Thursday, April 8, 2010

Add Value with Foreign-Language Component

This post was written by Vicky Hsiang, who is student at the University of Washington Intensive Business English Program. She has the equivalent of a Bachelor's degree in Spanish from her native Taiwan, and is interning with us during Spring Quarter.

Nowadays, cultures are more and more globally connected, but the U.S. is somehow falling behind, especially in education.

According to an editorial in The Seattle Times (April 7, 2010), Seattle Public Schools have language-immersion programs to help solve this education problem. In these programs, students are taught 50 percent of the time in English, and the rest of the time in a foreign language. The test results show that students who are in these programs have higher scores overall than those who are taught in English only.

Educators also point out that students in elementary school can learn foreign languages more easily than others. In Seattle, nearly 50 percent of elementary students are eligible for bilingual education. Seattle’s language-immersion programs are very successful, and they could help improve the quality of education in the U.S.

From my experience, in Asian countries, all the students must study their native language and English in elementary school. For example, in Taiwan, our government made English one of the main subjects in elementary school 12 years ago. Nowadays, trilingualism is more and more common among the younger generation.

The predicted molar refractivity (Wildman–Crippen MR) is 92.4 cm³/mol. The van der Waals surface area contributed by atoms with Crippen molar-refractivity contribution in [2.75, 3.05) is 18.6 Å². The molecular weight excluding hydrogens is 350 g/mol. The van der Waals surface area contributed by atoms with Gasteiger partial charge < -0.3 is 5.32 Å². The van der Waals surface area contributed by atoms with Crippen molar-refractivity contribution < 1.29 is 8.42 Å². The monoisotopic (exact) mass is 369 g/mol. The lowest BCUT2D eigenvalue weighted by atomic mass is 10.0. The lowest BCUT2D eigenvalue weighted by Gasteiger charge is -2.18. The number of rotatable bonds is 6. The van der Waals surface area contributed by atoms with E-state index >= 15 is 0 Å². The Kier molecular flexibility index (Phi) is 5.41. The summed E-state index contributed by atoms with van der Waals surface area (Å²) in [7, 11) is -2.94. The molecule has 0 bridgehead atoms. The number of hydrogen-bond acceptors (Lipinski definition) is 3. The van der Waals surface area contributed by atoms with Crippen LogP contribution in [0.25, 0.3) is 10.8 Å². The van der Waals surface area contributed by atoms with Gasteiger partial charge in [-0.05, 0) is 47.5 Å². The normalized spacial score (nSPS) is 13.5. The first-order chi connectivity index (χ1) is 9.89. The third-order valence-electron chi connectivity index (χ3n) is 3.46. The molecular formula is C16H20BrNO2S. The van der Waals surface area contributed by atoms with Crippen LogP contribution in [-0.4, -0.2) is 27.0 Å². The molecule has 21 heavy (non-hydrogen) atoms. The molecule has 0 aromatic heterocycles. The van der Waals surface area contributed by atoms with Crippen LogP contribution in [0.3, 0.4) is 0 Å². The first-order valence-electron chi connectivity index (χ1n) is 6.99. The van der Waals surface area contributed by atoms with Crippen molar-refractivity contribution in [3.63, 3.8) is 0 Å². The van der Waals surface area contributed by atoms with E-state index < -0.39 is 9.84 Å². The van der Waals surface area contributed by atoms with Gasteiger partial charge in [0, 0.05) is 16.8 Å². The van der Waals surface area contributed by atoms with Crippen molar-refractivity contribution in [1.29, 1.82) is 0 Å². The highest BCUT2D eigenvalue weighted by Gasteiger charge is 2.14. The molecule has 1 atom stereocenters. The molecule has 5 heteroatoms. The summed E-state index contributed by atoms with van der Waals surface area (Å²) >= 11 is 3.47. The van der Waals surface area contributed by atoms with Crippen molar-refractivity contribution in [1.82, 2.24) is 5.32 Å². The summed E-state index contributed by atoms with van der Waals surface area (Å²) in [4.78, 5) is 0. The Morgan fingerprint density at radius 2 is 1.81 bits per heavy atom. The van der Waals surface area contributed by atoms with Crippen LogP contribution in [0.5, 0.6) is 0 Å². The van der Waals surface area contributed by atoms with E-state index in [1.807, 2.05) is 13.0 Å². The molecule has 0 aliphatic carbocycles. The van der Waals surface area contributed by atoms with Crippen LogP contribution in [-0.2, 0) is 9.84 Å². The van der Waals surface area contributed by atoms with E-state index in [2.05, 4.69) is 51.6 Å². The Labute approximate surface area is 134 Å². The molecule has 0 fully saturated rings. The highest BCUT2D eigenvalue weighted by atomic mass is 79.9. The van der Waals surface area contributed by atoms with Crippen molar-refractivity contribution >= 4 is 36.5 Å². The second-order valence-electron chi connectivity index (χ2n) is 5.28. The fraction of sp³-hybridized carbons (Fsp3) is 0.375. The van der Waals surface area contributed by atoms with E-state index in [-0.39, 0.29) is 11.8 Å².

In school we study English at least 10 hours per week, which is why most students have high scores. However, in Asian countries there is an interesting phenomenon: those students are only good at reading, listening and grammar, not conversation. They know a lot of English vocabulary, but they cannot speak it. The main reason is the high student-teacher ratio; there are more than 35 students in one class, so students really don’t have a chance to speak during the class. Moreover, students tend to be quiet during the class out of respect for the teacher. It is hard to encourage students to speak. Some educators discovered this problem, so now there are many ways to study in the U.S. or other countries.

In the future, we’ll have even more opportunities to go to other countries. Even if you don’t travel, you can still meet people from other countries and exchange ideas with them. Communication is very important, not only in our native language but also in other languages. When you talk to people from other countries in their native language, they will feel you are very friendly and eager to know their culture.

If you would like to reference the editorial, click here.

No comments:

Post a Comment

Note: Only a member of this blog may post a comment.